Make Your Private Brand Resonate: Empathy

Today marks the third guest post from Jonathan Ford, Creative Partner at Pearlfisher on the principles of retail branding. Jonathan will be presenting “‘Design for Life’ – Creating a New Design Language for Health and Wellbeing in the Retail Sector” alongside Maggie Hodgetts of Waitrose in a few weeks at The Private Brand Movement conference in Chicago

My Private Brand readers can register with the code MYPBRAND and receive 20% off the standard rates.

The key principles of retail branding

Principle 4 – Empathy
Retail segmentation needs to be defined and inspired by a shopper’s mood, circumstance and occasion. That means presenting your offer in a way that resonates with current and future consumers. The big picture needs to be examined as well as all the elements of your brand, recognizing their role and function individually and as part of the whole. The complete picture needs to make sense but should also unlock new thinking and room for future growth.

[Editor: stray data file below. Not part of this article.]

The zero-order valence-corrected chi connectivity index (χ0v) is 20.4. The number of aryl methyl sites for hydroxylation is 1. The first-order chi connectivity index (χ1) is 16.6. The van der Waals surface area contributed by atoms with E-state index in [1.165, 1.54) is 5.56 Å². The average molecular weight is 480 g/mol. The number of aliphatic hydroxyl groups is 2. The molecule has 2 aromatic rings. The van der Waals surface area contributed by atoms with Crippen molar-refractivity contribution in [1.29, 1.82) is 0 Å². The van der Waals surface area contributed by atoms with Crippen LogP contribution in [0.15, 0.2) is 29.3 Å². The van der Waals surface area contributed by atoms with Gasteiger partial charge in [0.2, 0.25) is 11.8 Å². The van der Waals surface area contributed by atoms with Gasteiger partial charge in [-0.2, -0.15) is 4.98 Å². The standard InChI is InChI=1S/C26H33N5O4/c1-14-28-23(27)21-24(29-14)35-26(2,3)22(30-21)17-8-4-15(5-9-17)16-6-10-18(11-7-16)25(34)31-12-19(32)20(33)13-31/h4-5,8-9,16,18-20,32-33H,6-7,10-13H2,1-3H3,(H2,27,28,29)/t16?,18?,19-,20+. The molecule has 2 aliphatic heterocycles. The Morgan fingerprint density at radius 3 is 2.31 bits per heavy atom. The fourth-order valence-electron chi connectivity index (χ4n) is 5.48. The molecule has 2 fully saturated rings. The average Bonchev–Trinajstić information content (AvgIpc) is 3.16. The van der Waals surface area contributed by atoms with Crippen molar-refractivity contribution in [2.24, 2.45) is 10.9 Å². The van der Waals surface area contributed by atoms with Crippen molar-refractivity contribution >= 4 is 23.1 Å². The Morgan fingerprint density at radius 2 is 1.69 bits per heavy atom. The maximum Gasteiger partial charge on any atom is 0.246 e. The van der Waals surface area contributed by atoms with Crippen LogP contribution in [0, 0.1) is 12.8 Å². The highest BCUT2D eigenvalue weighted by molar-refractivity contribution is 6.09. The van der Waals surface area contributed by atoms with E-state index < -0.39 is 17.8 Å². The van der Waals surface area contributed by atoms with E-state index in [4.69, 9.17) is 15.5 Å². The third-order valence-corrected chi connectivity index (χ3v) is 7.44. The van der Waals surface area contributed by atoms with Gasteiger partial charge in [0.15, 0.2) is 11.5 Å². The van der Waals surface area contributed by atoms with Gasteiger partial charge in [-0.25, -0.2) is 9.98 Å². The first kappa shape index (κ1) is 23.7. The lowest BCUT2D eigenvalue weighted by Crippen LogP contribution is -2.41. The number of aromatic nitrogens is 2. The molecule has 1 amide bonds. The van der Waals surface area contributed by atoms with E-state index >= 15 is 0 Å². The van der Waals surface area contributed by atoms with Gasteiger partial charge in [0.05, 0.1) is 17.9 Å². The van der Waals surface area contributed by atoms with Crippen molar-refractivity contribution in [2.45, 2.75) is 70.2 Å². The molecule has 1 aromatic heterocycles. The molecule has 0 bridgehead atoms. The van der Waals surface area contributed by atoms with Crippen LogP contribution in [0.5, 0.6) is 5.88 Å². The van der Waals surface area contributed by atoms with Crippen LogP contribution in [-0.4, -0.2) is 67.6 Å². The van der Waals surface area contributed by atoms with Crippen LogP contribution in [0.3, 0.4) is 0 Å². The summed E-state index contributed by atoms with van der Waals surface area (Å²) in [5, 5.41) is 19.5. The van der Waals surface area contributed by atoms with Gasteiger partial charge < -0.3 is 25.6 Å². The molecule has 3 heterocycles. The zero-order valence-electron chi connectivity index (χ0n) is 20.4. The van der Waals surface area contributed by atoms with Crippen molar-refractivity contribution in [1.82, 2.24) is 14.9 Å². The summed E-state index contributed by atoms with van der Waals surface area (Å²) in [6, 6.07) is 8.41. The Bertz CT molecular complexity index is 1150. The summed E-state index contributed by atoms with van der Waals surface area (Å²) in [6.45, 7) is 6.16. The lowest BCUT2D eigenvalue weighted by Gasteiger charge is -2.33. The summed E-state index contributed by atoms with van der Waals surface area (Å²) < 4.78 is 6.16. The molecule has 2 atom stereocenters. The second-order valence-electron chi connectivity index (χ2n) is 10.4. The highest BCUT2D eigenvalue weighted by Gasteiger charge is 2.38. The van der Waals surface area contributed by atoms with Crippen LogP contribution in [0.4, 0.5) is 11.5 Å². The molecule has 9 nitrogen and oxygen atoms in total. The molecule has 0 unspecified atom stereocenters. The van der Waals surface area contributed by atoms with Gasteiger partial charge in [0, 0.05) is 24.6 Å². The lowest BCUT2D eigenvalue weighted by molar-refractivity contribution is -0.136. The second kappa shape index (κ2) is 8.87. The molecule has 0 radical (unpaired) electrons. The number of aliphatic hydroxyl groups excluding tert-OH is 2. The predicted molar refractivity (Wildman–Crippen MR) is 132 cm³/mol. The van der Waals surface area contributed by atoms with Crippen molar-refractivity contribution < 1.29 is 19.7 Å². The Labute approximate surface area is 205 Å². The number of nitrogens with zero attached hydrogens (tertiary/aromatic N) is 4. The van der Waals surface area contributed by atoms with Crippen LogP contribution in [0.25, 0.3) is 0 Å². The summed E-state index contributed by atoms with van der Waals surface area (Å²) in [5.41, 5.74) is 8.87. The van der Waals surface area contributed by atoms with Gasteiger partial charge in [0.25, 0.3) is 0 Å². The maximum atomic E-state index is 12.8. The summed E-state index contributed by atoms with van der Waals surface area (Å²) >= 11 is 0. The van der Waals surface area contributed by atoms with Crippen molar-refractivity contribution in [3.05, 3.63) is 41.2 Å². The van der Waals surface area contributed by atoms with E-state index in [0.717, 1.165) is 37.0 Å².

Woolworths, the South African retailer, wanted their organic range to resonate more with their consumers. The bold, natural design is one which works across the whole store from sauces to signage. The organic shapes are classic and versatile, ensuring they live well into the future.

To meet Jonathan and learn more about Private Brands join me at the conference.

Jonathan Ford, Creative Partner, Pearlfisher

My Private Brand readers can register with the code MYPBRAND and receive 20% off the standard rates.

Source: Next Big Design

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Christopher Durham
Christopher Durham is the President of My Private Brand and the Co-founder of The Vertex Awards. He is a strategist, author, and consultant who has worked with Family Dollar, Petco, Staples, Office Depot, Best Buy, Metro, Lowe’s, Food Lion, Hannaford and more building private brands. Durham has published five definitive books on private brands including his first book Fifty2: The My Private Brand Project. In 2017, he will debut his latest book Vanguard: Vintage Originals a look at innovation and disruption in private brand going back to the mid-1800’s. Durham lives in Charlotte, NC with his wife Laraine and two daughters Olivia and Sarah.